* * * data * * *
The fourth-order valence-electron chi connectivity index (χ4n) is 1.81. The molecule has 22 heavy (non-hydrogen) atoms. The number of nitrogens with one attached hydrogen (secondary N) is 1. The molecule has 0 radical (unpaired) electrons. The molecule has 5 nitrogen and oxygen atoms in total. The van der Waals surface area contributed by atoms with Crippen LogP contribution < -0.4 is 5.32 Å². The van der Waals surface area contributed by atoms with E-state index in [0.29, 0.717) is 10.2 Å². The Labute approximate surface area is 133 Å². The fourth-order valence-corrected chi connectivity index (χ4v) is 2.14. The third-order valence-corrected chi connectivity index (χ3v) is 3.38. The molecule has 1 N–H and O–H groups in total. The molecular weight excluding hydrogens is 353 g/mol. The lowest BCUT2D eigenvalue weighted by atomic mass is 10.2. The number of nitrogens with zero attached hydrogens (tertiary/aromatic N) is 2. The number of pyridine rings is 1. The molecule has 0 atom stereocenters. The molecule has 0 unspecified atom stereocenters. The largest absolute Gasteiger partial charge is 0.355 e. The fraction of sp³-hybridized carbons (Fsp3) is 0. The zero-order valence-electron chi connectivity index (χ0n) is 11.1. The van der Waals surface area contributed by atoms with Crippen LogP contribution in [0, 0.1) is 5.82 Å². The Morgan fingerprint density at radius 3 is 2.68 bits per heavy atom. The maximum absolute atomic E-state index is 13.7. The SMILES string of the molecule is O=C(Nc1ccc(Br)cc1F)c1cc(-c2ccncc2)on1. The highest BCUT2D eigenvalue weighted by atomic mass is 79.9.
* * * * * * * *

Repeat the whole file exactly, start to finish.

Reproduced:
The fourth-order valence-electron chi connectivity index (χ4n) is 1.81. The molecule has 22 heavy (non-hydrogen) atoms. The number of nitrogens with one attached hydrogen (secondary N) is 1. The molecule has 0 radical (unpaired) electrons. The molecule has 5 nitrogen and oxygen atoms in total. The van der Waals surface area contributed by atoms with Crippen LogP contribution < -0.4 is 5.32 Å². The van der Waals surface area contributed by atoms with E-state index in [0.29, 0.717) is 10.2 Å². The Labute approximate surface area is 133 Å². The fourth-order valence-corrected chi connectivity index (χ4v) is 2.14. The third-order valence-corrected chi connectivity index (χ3v) is 3.38. The molecule has 1 N–H and O–H groups in total. The molecular weight excluding hydrogens is 353 g/mol. The lowest BCUT2D eigenvalue weighted by atomic mass is 10.2. The number of nitrogens with zero attached hydrogens (tertiary/aromatic N) is 2. The number of pyridine rings is 1. The molecule has 0 atom stereocenters. The molecule has 0 unspecified atom stereocenters. The largest absolute Gasteiger partial charge is 0.355 e. The fraction of sp³-hybridized carbons (Fsp3) is 0. The zero-order valence-electron chi connectivity index (χ0n) is 11.1. The van der Waals surface area contributed by atoms with Crippen LogP contribution in [0, 0.1) is 5.82 Å². The Morgan fingerprint density at radius 3 is 2.68 bits per heavy atom. The maximum absolute atomic E-state index is 13.7. The SMILES string of the molecule is O=C(Nc1ccc(Br)cc1F)c1cc(-c2ccncc2)on1. The highest BCUT2D eigenvalue weighted by atomic mass is 79.9.